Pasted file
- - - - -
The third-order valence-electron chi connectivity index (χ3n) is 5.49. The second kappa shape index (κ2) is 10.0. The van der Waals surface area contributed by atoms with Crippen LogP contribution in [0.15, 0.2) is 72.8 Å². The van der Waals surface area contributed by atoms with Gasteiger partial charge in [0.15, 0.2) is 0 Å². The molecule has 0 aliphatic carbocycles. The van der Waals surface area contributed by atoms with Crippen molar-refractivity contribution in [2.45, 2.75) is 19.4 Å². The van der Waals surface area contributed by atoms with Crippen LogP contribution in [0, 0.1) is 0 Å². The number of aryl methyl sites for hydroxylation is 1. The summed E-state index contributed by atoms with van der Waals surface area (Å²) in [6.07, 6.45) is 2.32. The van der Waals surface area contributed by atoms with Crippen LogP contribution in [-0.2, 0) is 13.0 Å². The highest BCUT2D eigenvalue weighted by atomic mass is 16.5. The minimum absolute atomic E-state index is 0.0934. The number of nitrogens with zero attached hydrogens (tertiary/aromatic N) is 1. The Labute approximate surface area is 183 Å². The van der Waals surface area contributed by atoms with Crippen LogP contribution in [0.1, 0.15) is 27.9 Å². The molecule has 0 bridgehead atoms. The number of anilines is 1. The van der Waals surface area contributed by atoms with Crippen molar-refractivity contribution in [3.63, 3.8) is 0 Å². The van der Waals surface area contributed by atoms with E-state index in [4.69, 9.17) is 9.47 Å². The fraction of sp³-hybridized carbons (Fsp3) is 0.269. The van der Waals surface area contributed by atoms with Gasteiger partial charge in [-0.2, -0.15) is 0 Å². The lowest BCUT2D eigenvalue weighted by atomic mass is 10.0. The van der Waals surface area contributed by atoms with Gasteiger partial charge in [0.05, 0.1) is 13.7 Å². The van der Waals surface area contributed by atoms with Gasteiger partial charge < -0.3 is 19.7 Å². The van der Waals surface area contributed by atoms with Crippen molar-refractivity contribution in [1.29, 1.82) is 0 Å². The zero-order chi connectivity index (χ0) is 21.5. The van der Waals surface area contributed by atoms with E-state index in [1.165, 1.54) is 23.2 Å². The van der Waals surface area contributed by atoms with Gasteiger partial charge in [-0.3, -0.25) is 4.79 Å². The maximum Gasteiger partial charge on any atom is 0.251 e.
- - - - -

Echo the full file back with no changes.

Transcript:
The third-order valence-electron chi connectivity index (χ3n) is 5.49. The second kappa shape index (κ2) is 10.0. The van der Waals surface area contributed by atoms with Crippen LogP contribution in [0.15, 0.2) is 72.8 Å². The van der Waals surface area contributed by atoms with Gasteiger partial charge in [0.15, 0.2) is 0 Å². The molecule has 0 aliphatic carbocycles. The van der Waals surface area contributed by atoms with Crippen molar-refractivity contribution in [2.45, 2.75) is 19.4 Å². The van der Waals surface area contributed by atoms with Crippen LogP contribution in [0, 0.1) is 0 Å². The number of aryl methyl sites for hydroxylation is 1. The summed E-state index contributed by atoms with van der Waals surface area (Å²) in [6.07, 6.45) is 2.32. The van der Waals surface area contributed by atoms with Crippen LogP contribution in [-0.2, 0) is 13.0 Å². The highest BCUT2D eigenvalue weighted by atomic mass is 16.5. The minimum absolute atomic E-state index is 0.0934. The number of nitrogens with zero attached hydrogens (tertiary/aromatic N) is 1. The Labute approximate surface area is 183 Å². The van der Waals surface area contributed by atoms with Crippen LogP contribution in [0.1, 0.15) is 27.9 Å². The molecule has 0 bridgehead atoms. The number of anilines is 1. The van der Waals surface area contributed by atoms with Crippen molar-refractivity contribution in [3.63, 3.8) is 0 Å². The van der Waals surface area contributed by atoms with E-state index in [4.69, 9.17) is 9.47 Å². The fraction of sp³-hybridized carbons (Fsp3) is 0.269. The van der Waals surface area contributed by atoms with Gasteiger partial charge in [-0.2, -0.15) is 0 Å². The lowest BCUT2D eigenvalue weighted by atomic mass is 10.0. The van der Waals surface area contributed by atoms with Gasteiger partial charge in [0.05, 0.1) is 13.7 Å². The van der Waals surface area contributed by atoms with Gasteiger partial charge < -0.3 is 19.7 Å². The van der Waals surface area contributed by atoms with Crippen molar-refractivity contribution in [1.29, 1.82) is 0 Å². The zero-order chi connectivity index (χ0) is 21.5. The van der Waals surface area contributed by atoms with E-state index in [1.165, 1.54) is 23.2 Å². The van der Waals surface area contributed by atoms with Gasteiger partial charge in [-0.3, -0.25) is 4.79 Å². The maximum Gasteiger partial charge on any atom is 0.251 e.